UKRAINIAN VILLAGE — Neighbors are raising money for Greek Corner restaurant after a driver crashed into the building, causing severe damage.
As of Friday morning, neighbors raised more than $1,800 for the restaurant through a GoFundMe fundraiser.
Angelo Ladas, longtime Greek Corner owner and the owner of the building, said he appreciates the community’s generosity. He and his family just finished patching up damage left by another driver, who crashed into the building at Augusta Boulevard and Damen Avenue in January. In the 30 years his family has owned the building, this has happened three times; once 27 years ago, and twice in the last five months.
“That’s a really good feeling to know the neighborhood embraces us in that way,” he said. “That really makes me happy. We all come together and help each other.”
About 11:30 p.m. Wednesday, a 28-year-old man in a black Nissan drove into the restaurant, police said. A 25-year-old woman who was a passenger ran off and was later found.
The man and woman were taken to Stroger Hospital for treatment and were in good condition, police said.
Ladas said a witness told him the driver was speeding before crashing into the building. The crash sent an interior Coca-Cola machine “flying” across the restaurant, and the building’s residential tenants said they felt the building shake, Ladas said.
Employees left the restaurant just an hour and a half before the crash.
While no one was inside Wednesday, it’s not uncommon for Ladas and other employees to stick around and hang out, eating and playing the Greek guitar.
“Luckily nobody got killed,” he said.
The crash left the interior of the restaurant severely damaged and destroyed the building’s original brick and steel foundation from the 1800s, Ladas said.
“Everything can be repaired in time. … But you can’t replace bricks from the late 1800s. You can patch it up the best you can … . The beauty of the architecture of the building, that part I can’t replace.”
The child of Greek immigrants, Ladas grew up in the Chicago restaurant industry. His parents ran a hot dog stand on Halsted Street, where his mother went into labor with him while working.
“I’ve been in this business and industry since birth,” Ladas said.
Ladas, his parents and his sister and brother-in-law opened Greek Corner in 1990. At the time, it was called Gyros Express and had an in-and-out style.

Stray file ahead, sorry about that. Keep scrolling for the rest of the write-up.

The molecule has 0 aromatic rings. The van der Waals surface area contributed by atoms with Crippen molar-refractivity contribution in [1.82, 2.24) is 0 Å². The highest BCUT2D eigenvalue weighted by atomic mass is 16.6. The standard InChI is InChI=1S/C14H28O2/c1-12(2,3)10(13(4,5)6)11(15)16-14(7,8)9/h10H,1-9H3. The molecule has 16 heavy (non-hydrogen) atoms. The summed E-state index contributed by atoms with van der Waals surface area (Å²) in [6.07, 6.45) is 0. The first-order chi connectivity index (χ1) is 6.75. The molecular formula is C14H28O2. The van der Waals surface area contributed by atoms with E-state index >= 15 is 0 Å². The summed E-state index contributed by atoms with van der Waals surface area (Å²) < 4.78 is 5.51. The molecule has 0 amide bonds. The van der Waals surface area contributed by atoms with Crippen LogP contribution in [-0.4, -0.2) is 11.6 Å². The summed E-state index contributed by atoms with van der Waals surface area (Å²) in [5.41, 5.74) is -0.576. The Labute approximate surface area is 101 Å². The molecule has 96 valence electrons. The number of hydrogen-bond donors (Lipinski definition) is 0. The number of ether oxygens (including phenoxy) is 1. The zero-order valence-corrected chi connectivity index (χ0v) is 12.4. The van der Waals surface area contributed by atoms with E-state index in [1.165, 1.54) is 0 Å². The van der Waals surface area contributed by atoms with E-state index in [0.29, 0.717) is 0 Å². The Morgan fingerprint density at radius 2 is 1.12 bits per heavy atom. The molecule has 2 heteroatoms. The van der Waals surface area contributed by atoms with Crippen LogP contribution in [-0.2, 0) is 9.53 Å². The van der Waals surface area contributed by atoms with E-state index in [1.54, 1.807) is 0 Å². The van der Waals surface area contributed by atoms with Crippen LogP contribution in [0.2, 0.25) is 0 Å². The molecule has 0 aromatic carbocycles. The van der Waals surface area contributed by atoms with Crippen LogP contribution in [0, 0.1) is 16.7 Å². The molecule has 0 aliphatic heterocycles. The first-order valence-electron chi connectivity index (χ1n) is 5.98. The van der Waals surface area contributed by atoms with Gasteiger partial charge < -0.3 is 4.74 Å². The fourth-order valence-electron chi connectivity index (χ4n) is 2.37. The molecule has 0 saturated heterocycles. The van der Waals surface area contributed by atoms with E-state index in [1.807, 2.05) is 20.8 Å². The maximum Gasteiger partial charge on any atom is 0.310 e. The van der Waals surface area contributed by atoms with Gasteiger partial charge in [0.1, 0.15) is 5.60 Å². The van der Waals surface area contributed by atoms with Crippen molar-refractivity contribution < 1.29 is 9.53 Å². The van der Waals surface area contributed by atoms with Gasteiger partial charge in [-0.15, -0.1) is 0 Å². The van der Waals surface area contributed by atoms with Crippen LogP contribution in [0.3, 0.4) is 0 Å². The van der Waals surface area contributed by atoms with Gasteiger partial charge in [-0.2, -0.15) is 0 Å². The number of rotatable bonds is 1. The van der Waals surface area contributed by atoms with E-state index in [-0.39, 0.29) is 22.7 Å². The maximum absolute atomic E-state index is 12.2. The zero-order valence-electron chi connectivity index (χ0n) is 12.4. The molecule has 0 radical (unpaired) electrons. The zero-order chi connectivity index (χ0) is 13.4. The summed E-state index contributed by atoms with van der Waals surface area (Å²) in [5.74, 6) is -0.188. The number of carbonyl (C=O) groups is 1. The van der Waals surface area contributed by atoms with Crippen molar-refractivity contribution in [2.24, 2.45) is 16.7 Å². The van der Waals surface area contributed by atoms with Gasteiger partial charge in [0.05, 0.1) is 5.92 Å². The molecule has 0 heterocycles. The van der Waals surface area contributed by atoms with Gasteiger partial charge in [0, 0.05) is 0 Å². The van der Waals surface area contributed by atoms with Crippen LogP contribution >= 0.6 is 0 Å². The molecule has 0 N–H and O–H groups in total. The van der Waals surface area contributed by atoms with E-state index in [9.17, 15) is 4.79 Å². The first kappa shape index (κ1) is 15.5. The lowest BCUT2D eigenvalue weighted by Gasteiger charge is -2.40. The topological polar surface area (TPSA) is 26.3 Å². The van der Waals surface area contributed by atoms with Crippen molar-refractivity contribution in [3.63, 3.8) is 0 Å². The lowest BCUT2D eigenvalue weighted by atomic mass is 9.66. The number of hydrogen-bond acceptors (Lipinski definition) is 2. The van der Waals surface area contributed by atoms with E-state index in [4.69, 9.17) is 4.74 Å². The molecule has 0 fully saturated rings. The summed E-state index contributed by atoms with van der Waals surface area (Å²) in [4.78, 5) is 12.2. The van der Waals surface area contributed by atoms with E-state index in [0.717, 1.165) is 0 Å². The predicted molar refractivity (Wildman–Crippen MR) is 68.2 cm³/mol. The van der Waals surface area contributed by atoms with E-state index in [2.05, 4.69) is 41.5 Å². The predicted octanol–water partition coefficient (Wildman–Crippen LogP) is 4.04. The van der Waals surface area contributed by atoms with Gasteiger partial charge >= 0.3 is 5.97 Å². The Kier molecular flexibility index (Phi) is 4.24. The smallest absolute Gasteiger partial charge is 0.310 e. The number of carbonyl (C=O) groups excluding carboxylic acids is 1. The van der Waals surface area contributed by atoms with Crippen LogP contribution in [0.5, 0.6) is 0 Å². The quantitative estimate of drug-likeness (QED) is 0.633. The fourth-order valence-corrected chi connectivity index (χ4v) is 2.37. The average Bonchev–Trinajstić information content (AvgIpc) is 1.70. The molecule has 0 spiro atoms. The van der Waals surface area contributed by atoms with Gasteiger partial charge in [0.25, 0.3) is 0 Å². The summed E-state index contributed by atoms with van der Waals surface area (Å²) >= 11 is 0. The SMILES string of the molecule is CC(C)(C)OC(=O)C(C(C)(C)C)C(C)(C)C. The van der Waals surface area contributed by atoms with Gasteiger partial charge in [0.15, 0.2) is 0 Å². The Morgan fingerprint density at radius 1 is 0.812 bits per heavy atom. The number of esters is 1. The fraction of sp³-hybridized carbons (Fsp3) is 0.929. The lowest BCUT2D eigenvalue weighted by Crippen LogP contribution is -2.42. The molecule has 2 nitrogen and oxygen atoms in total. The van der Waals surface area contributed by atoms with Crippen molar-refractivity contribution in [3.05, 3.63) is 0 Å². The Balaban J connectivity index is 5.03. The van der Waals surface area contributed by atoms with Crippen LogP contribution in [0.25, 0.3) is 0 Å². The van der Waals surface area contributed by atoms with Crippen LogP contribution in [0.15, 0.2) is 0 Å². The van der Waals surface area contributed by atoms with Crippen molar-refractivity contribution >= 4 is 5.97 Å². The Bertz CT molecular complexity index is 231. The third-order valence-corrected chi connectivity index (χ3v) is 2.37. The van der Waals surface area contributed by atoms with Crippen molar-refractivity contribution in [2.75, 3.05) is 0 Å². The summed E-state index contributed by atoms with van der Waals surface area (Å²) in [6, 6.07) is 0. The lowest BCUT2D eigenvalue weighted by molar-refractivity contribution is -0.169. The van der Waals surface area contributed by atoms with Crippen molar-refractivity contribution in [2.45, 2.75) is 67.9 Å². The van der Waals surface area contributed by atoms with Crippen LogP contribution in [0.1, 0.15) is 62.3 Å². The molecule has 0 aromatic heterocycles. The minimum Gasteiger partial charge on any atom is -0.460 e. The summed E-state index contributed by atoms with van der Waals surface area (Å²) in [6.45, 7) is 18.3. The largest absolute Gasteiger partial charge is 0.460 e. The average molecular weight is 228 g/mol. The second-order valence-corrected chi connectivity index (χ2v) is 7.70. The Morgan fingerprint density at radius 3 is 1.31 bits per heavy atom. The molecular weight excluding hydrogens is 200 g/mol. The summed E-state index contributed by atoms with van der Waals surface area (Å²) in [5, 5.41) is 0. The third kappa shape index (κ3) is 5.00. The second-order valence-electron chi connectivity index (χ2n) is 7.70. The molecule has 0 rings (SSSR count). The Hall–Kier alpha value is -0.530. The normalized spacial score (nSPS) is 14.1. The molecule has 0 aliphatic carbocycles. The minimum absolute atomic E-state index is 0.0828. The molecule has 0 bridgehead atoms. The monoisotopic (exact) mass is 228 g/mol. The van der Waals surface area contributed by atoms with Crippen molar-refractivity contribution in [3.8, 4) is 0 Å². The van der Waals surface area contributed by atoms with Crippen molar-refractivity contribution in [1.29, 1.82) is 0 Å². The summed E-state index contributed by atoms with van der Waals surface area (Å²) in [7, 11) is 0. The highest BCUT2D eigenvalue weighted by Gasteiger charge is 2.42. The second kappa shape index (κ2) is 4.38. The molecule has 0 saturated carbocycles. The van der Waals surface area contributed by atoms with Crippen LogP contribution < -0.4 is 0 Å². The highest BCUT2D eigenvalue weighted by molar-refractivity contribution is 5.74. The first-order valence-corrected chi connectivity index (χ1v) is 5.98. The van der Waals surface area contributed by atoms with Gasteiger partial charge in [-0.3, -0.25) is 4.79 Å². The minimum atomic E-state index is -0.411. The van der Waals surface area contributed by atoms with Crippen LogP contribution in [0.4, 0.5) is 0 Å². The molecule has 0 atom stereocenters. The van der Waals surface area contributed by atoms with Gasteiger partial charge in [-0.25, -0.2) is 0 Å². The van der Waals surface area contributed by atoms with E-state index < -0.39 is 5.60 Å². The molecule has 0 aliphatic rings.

Ladas dreamed the restaurant could be more and felt a revamped sit-down restaurant would be well-received by the changing neighborhood. But his father didn’t want things to change.
One year, his mother and father took a two-month trip to Greece. Ladas’ mother told him that during that time he should renovate the restaurant.
Ladas’ parents came home to a totally redesigned restaurant with an outdoor patio and a new name: Greek Corner.
The family eventually bought the building. Ladas, whose true passion was hair cutting, opened a salon next door, 2007 W. Augusta Blvd.
His sister and brother-in-law moved on to other prospects. In 2005, Ladas’ wife died. His daughter was 3 years old at the time. He leased out his salon and ran the restaurant full-time with his parents.
His parents, now in their 70s and 80s, are ready to retire. Last year, Ladas began the process of transferring the restaurant’s ownership to Henry Velasco, a Greek Corner cook of 15 years. Velasco had been running the restaurant’s day-to-day operations.
“I had a lot of Greeks who wanted to take over the business,” Ladas said. “Henry didn’t have the money to take over, but he built this relationship with the neighborhood. … That was more important to me.”
Next week, Ladas is reopening his salon as Angelo’s Gentleman’s Hair Parlor, a vintage-inspired salon with a “speakeasy” vibe. Despite the shop’s name, Ladas said he still plans to offer women hair cuts, as he cut women’s hair for years.
Everything in the salon is from 1925 or older, Ladas said. He sourced chairs from 1910 and a cash register from 1908. He’ll offer top-shelf cocktails to clients.
“It’s a time warp, and it’s a way to kind of de-stress,” he said. “We’ve all been kind of engulfed with running to work, constantly looking at phones … what the news is telling us, Facebook. … As people, we’re moving way faster than we did 20 years ago. So I’m trying to create an atmosphere where you walk inside and you’re in the past.”
Follow the salon’s website for updates on the its opening.
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